We’re just over a fortnight away from the end of our second season of the Oxford World’s Classics Reading Group. It’s still not too late to join us as we explore the foggy streets of Victorian London in search of the King of Vampires. If you’re already stuck in with #OWCReads, these discussion questions will help you get the most out of the text. They come courtesy of our resident expert for this season, editor of the OWC edition of Dracula and professor in Modern and Contemporary Literature Professor Roger Luckhurst.
- Dracula is ‘a mass of typewriting’, the transcription and collection of a whole range of different texts. Why do you think Stoker chose to write it in this style? What do you think it adds to the novel?
- It may be that you first encountered Dracula as a film rather than a book. What’s the most surprising thing about reading it, rather than watching it as a film?
- What’s the most memorable scene in the book for you? Why does it stand out?
- Stoker’s various brief notes on his outline for the book, which are very sketchy, nevertheless always go back to the phrase ‘HE IS MINE’, from the early scene where the Count pushes the three female vampires away from Harker’s body. That was clearly a very important scene for him — why, do you think?
- Stoker is always very careful to tell you where you are — and you can map out the geography of the book really precisely — some people even reckon they can identify the houses the Count owns in London. Why do you think he’s so careful with locations?
- I’m always intrigued by the representation of the men in Dracula: they are meant to be heroes defending England from a fiend, and yet they often break down, or have hysterics, weeping and laughing uncontrollably. Do you think Stoker has a model of manhood he’s trying to convey to us in the book? What is it?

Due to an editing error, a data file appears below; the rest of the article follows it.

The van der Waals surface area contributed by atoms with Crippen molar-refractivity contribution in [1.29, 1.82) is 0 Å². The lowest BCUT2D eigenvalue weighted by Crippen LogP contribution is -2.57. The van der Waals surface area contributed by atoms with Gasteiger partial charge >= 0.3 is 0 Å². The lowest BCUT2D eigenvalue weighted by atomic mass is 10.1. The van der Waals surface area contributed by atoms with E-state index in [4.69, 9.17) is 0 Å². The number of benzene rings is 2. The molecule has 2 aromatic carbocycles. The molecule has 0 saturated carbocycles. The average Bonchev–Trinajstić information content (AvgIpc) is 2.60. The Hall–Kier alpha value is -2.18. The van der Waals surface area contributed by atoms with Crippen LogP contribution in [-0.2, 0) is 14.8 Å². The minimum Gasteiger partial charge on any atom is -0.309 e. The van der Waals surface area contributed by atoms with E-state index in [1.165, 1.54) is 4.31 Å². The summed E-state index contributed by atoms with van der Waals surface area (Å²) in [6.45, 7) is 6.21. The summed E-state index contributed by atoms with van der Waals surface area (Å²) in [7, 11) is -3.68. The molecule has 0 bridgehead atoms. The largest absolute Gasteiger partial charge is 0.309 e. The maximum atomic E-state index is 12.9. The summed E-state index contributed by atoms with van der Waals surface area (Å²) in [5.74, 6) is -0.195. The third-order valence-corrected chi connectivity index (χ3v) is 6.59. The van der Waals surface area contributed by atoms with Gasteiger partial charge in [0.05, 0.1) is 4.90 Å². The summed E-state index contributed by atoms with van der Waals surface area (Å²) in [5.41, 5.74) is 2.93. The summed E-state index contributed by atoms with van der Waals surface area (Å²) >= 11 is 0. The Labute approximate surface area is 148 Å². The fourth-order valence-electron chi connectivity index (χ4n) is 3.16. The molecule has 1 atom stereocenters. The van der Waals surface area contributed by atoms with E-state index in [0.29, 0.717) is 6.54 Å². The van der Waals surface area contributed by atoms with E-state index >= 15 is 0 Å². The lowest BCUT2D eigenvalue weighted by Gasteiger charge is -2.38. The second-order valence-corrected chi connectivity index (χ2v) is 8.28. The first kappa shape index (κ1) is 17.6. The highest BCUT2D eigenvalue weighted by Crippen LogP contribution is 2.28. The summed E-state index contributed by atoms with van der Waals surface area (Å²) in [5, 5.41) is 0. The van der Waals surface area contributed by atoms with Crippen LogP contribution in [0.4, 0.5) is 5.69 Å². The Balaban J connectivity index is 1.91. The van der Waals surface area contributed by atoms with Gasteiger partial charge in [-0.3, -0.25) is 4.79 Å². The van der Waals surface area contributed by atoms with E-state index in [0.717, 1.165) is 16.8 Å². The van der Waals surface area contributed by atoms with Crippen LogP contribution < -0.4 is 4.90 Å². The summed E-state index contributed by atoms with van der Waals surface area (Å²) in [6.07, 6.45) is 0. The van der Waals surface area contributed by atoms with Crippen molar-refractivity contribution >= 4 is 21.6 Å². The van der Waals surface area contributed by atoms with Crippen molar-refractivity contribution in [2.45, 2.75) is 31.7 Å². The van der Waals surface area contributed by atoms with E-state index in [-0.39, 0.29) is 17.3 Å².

- The book came out in 1897, the year when the Diamond Anniversary of Queen Victoria, Empress of India, was loudly celebrated and England congratulated itself on the most powerful and extensive empire in history. Do you think the book offers a confident portrait of England?
- Do you think the book is misogynistic?
- Do you think the book is racist?
- Do you think it matters?
- The late Victorian period seemed to produce some really iconic, long-lasting mythical figures — Jekyll and Hyde, Sherlock Holmes, Count Dracula. Why do you think such figures have survived for so long?
- Do you think recent versions of the vampire (say in Anne Rice, or Stephenie Meyer, or Buffy) have improved on Stoker’s model?
- What’s your recommendation for the best way of killing a vampire?
Featured image: Scary ruins by ehrendreich. CC0 via Pixabay.